[doublepost=1509384293][/doublepost]
Does anyone know if you can completely disable Face ID like you can Touch ID and passcode, so that you can just swipe to open?
Of course you can. Simply don't set up FaceID or add a passcode.
 
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KingslayerG5

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Oct 16, 2017
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https://tech.co/new-iphone-x-face-id-invasion-privacy-2017-10/amp

“Because Face ID is attention-based, much like voice recognition systems, this means some aspect of the technology has to always be on. Some are creeped out by the idea of facial recognition system potentially scanning everything it sees, which seems like a legitimate concern.

“The increasing usage of biometrics for consumer security will likely reignite the Apple vs. FBI debate. Some also fear that easy-to-use biometric systems, like Face ID, might wind up being used against consumers if they’re put into situations where they’re unable to act quickly enough to disable Face ID and are compelled to unlock their phone against their will.”

“Although Apple says it’s worked with Hollywood makeup and design artists to tests its systems against spoofed faces, it’s getting frighteningly easier to create facial molds and models. For example, in 2013, artist Heather Dewey-Hagborg created an art exhibit using residual DNA from leftover hair and other artifacts to 3D print the faces of strangers. Her exhibit was created to demonstrate the amount of information we tend to leave behind and how we’ll need to carefully guard it from the surveillance systems of the future. With 3D printing and DNA phenotyping becoming more common, the long-term viability of facial recognition as a security measure is at the very least questionable.”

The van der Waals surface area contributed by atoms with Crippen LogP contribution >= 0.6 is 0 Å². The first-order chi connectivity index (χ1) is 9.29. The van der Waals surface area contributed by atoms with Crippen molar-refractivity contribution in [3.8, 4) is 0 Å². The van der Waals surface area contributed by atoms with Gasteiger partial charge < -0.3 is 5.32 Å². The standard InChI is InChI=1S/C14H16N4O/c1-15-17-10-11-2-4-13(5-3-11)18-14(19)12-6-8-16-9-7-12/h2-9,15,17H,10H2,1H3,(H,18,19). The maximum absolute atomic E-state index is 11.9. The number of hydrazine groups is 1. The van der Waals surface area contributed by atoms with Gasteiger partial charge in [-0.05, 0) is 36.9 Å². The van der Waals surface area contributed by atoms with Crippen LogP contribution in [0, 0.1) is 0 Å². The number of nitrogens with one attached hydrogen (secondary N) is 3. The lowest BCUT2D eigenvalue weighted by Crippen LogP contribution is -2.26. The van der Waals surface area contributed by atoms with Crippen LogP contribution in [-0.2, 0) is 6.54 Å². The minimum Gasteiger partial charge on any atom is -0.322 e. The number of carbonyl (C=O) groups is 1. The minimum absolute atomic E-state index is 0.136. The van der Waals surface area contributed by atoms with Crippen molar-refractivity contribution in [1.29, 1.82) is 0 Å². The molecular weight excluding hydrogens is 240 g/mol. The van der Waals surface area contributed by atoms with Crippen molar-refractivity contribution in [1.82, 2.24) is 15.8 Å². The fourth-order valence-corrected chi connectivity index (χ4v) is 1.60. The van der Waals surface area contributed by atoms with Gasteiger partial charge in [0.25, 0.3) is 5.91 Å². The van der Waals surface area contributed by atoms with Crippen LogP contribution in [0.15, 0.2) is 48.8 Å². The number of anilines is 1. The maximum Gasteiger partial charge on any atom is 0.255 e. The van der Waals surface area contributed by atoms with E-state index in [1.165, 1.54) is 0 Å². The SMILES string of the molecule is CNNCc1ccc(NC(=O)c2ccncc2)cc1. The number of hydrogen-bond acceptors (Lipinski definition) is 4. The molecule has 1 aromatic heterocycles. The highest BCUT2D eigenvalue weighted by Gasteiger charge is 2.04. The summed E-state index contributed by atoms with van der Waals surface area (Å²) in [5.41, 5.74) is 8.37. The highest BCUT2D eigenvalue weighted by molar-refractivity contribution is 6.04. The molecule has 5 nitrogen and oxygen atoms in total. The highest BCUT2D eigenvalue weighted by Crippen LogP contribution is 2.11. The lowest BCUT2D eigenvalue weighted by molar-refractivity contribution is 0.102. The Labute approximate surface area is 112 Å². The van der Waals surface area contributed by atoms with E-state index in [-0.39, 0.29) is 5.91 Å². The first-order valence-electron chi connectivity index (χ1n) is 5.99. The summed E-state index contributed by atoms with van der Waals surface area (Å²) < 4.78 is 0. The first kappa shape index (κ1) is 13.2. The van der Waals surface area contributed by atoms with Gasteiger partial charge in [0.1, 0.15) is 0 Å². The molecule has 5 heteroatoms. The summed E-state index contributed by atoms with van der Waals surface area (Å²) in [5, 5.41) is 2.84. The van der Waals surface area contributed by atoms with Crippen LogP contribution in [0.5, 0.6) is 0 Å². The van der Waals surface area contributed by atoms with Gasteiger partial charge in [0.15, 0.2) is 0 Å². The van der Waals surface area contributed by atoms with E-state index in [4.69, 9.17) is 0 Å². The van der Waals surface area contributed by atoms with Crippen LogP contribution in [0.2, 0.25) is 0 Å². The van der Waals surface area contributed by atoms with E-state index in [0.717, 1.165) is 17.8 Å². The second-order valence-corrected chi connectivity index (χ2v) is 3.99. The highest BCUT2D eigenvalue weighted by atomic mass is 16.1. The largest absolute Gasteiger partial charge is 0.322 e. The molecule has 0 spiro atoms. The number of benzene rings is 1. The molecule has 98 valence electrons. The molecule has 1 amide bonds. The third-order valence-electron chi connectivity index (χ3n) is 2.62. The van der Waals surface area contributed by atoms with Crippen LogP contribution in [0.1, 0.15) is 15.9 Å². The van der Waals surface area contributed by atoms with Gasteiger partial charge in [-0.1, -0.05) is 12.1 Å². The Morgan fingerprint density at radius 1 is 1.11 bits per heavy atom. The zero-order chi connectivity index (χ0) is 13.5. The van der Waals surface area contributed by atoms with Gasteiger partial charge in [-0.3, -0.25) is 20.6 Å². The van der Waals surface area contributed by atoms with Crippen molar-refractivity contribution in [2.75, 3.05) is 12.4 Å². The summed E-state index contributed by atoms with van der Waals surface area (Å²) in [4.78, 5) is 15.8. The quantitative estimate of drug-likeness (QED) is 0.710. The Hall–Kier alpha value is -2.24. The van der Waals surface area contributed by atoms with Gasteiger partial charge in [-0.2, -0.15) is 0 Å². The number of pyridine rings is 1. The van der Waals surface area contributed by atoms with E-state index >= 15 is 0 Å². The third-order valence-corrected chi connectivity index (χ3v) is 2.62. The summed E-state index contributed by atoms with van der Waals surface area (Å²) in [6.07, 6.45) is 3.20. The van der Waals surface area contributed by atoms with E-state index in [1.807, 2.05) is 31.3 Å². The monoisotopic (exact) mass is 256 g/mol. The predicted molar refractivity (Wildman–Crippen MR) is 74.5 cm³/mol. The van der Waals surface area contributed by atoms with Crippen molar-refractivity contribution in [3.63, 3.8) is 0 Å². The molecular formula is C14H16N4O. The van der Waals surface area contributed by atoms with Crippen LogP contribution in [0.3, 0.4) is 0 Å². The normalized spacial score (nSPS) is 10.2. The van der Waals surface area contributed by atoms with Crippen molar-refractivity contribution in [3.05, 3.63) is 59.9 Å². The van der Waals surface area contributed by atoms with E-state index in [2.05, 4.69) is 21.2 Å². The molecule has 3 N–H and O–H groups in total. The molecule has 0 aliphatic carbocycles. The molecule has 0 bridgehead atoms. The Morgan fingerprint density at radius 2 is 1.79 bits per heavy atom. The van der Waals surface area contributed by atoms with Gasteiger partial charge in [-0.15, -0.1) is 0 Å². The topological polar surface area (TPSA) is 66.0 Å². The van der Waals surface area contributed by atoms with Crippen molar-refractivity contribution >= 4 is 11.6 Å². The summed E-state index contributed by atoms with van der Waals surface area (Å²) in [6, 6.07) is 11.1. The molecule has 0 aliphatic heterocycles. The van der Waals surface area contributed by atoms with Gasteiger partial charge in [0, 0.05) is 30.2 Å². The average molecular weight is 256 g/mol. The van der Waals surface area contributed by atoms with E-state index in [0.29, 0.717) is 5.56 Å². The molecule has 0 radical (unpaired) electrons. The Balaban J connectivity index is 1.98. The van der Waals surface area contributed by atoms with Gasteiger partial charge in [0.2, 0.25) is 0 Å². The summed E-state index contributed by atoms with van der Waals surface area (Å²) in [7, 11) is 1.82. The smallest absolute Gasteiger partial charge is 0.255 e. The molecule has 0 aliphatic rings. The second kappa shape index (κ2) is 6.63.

Worse, Face ID has a single point of failure, your face. Should you lose to mathematical model that the tech relies on to a hack, you can’t exactly change your face like you can a password.

“Because so many of the concerns surrounding Face ID are speculative, it’s extremely difficult to say. While it’s likely that individuals using Face ID will make their devices more secure, in a broader sense, an argument could be made that the privacy implications of introducing this technology for society as a whole are currently unknown.”



Imagine if you are drunk or stoned. The nosy, jealous gf is ready to flash your phone to unlock it with just a gaze? Nah. Passcode it is.
 

andcool69

macrumors member
Feb 21, 2011
58
37
It's funny because a great majority of people in the USA (or other industrialized countries who use similar identification systems), 18 and older (and in some situations, younger), have at least one of the following:

  • Drivers License
  • Occupational License
  • Work ID
  • Passport
  • Military ID
  • Immigration ID
  • Mugshot
  • Photo or video of their likeness captured on security systems of a government facility such as the DMV, social security administration video
List goes on and on.